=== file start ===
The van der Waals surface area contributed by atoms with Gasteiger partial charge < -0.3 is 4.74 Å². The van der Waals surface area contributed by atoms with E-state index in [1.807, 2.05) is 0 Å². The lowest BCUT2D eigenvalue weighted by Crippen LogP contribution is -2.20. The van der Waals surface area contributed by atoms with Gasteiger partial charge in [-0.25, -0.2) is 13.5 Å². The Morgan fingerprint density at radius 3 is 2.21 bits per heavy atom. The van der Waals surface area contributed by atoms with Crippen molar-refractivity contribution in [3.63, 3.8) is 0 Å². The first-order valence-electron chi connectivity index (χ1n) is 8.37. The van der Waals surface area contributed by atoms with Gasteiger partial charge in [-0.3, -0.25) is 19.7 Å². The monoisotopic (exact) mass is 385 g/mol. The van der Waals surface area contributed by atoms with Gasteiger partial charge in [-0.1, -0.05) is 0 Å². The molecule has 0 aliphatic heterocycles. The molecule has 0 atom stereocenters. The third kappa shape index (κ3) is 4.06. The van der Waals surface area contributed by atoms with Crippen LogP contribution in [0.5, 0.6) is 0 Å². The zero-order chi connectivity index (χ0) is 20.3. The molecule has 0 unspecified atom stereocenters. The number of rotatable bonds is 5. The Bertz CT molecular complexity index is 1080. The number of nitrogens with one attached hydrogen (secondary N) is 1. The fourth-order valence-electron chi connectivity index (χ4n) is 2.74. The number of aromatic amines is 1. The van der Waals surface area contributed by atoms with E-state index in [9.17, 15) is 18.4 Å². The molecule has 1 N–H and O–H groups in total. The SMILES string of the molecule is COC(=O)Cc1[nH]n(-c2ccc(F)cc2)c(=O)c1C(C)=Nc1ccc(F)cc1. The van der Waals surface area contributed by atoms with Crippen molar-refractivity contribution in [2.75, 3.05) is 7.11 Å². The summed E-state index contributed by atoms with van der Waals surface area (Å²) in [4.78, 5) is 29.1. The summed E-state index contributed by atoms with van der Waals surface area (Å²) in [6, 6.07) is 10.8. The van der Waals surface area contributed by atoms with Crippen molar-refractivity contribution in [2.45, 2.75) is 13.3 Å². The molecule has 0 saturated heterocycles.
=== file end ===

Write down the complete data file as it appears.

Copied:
The van der Waals surface area contributed by atoms with Gasteiger partial charge < -0.3 is 4.74 Å². The van der Waals surface area contributed by atoms with E-state index in [1.807, 2.05) is 0 Å². The lowest BCUT2D eigenvalue weighted by Crippen LogP contribution is -2.20. The van der Waals surface area contributed by atoms with Gasteiger partial charge in [-0.25, -0.2) is 13.5 Å². The Morgan fingerprint density at radius 3 is 2.21 bits per heavy atom. The van der Waals surface area contributed by atoms with Crippen molar-refractivity contribution in [3.63, 3.8) is 0 Å². The first-order valence-electron chi connectivity index (χ1n) is 8.37. The van der Waals surface area contributed by atoms with Gasteiger partial charge in [-0.3, -0.25) is 19.7 Å². The monoisotopic (exact) mass is 385 g/mol. The van der Waals surface area contributed by atoms with Gasteiger partial charge in [-0.1, -0.05) is 0 Å². The molecule has 0 aliphatic heterocycles. The molecule has 0 atom stereocenters. The third kappa shape index (κ3) is 4.06. The van der Waals surface area contributed by atoms with Crippen LogP contribution in [0.5, 0.6) is 0 Å². The zero-order chi connectivity index (χ0) is 20.3. The molecule has 0 unspecified atom stereocenters. The number of rotatable bonds is 5. The Bertz CT molecular complexity index is 1080. The number of nitrogens with one attached hydrogen (secondary N) is 1. The fourth-order valence-electron chi connectivity index (χ4n) is 2.74. The number of aromatic amines is 1. The van der Waals surface area contributed by atoms with E-state index in [9.17, 15) is 18.4 Å². The molecule has 1 N–H and O–H groups in total. The SMILES string of the molecule is COC(=O)Cc1[nH]n(-c2ccc(F)cc2)c(=O)c1C(C)=Nc1ccc(F)cc1. The van der Waals surface area contributed by atoms with Crippen molar-refractivity contribution in [2.75, 3.05) is 7.11 Å². The summed E-state index contributed by atoms with van der Waals surface area (Å²) in [4.78, 5) is 29.1. The summed E-state index contributed by atoms with van der Waals surface area (Å²) in [6, 6.07) is 10.8. The van der Waals surface area contributed by atoms with Crippen molar-refractivity contribution in [2.45, 2.75) is 13.3 Å². The molecule has 0 saturated heterocycles.